We have got broad support. The Institute of Chartered Accountants in Australia on 20 January this year came out in support of this piece of legislation. The institute commended the government for introducing the bill. The institute expressed strongly its pleasure that the government had adopted a number of recommendations raised by the institute and other professional and industry bodies during the extensive consultation process following the exposure draft released by the Assistant Treasurer—who is in the House at the moment—on 1 October 2008. The institute foreshadowed there would be a number of other reforms as the legislation worked in reality for businesses in this country, and it said there would be a need to examine how the complex financial arrangements would interact with other provisions of the income tax law.

We need to be a financial hub in South-East Asia. Our competitors—places like Hong Kong and Singapore—have really stolen the march on us in so many respects. We need our businesses, in a time of global financial crisis, to be as efficient and effective as possible and to ensure that, when they engage in financial arrangements, they know with certainty how tax will be treated, how capital and income will be treated for taxation purposes.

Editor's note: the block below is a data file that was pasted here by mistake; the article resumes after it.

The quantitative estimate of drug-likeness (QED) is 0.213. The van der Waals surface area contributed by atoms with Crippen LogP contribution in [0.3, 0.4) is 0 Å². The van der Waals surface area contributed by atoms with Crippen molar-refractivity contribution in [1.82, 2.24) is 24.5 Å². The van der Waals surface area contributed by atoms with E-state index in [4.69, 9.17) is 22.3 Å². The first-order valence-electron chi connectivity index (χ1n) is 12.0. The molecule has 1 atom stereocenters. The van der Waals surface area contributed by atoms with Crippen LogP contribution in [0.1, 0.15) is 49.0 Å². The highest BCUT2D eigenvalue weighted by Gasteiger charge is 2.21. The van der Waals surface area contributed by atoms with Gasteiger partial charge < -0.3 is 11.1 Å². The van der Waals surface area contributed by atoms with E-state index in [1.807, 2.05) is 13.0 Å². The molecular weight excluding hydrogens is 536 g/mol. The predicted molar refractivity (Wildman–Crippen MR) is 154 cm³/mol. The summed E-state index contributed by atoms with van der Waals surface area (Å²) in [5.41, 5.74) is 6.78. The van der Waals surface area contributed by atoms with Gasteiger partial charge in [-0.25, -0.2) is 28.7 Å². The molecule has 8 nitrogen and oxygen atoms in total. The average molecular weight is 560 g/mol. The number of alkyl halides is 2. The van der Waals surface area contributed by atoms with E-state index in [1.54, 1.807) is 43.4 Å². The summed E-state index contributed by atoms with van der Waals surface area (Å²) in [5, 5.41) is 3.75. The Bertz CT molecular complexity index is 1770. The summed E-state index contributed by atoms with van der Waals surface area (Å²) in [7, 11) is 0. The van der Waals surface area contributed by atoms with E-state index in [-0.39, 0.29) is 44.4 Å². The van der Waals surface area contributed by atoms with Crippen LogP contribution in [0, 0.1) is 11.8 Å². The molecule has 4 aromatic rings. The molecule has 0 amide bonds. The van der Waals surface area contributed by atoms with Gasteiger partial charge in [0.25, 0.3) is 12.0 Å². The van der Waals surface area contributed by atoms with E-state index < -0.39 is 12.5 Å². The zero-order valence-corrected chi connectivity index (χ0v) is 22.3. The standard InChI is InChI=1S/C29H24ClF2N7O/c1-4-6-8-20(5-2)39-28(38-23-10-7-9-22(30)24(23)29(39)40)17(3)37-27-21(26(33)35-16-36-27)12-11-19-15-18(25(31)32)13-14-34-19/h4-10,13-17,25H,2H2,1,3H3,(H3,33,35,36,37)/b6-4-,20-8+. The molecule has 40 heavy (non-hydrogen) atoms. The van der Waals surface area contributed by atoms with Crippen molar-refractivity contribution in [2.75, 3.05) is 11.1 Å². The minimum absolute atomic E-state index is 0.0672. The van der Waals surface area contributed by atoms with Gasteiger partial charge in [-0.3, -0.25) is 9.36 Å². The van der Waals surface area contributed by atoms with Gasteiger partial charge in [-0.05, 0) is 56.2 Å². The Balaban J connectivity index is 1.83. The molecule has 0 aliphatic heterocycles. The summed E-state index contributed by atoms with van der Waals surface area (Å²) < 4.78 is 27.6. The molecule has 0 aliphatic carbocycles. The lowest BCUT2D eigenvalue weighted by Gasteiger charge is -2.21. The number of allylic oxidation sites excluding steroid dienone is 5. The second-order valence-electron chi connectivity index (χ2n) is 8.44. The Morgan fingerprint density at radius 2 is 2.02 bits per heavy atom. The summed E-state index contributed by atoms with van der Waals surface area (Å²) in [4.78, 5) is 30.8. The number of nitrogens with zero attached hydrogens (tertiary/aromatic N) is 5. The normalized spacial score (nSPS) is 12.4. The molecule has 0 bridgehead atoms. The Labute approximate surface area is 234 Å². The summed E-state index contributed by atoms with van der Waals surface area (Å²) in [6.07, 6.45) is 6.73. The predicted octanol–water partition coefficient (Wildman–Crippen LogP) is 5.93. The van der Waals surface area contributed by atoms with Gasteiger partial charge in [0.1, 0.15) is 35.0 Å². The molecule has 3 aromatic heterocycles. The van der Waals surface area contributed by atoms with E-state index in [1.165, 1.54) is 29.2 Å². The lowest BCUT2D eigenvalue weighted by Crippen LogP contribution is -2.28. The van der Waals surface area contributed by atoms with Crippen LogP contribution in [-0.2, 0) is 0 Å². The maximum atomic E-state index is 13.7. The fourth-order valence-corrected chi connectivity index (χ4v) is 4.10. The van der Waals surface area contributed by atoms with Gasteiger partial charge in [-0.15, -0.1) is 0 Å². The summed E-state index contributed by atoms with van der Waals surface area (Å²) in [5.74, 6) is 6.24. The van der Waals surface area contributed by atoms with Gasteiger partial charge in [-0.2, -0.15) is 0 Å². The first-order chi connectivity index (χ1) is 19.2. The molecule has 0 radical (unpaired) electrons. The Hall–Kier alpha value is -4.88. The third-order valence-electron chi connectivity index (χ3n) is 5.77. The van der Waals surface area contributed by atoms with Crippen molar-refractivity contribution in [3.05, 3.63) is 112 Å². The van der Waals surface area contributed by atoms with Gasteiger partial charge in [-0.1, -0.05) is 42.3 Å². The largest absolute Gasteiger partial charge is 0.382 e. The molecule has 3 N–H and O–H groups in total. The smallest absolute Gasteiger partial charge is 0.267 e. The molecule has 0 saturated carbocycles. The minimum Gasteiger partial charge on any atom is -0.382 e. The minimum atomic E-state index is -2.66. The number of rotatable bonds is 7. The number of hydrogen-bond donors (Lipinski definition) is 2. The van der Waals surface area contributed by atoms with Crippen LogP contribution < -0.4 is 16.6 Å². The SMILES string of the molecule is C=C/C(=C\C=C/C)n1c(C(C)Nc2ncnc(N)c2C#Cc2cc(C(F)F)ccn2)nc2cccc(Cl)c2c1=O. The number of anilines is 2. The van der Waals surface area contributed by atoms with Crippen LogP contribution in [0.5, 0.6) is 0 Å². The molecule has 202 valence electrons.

It is extremely important that we also ensure that accountancy standards are used when we line up our tax laws. I commend the minister for ensuring that the Australian accounting standards—with respect to financial instruments and their recognition and measurement; with respect to the effects of changes in foreign exchange rates; and with respect to consolidated and separate financial statements—have been taken into consideration and aligned for the purposes of taxation and accountancy law.

It is extremely important that we pass this amendment. It is extremely important for businesses such as the business that I ran and others to ensure that we have the proper arrangements in place so that we have alternative methods for bringing gains and losses arising from financial arrangements to account for taxation purposes. This is not, as I say, the kind of bill that most people would like to speak on in this House, but I think, as someone who was in business for a long time, it is important that we get our tax laws and our business laws aligned. Anything we can do to streamline the efficient and effective payment of tax in this country is good for business, good for the people of Australia and particularly good for the people of my electorate, who speak to me all the time about these types of issues. I commend the minister for bringing this bill to the House, I commend the government for what they have done in relation to reform in the area of taxation law and I warmly welcome the legislation that is before the House.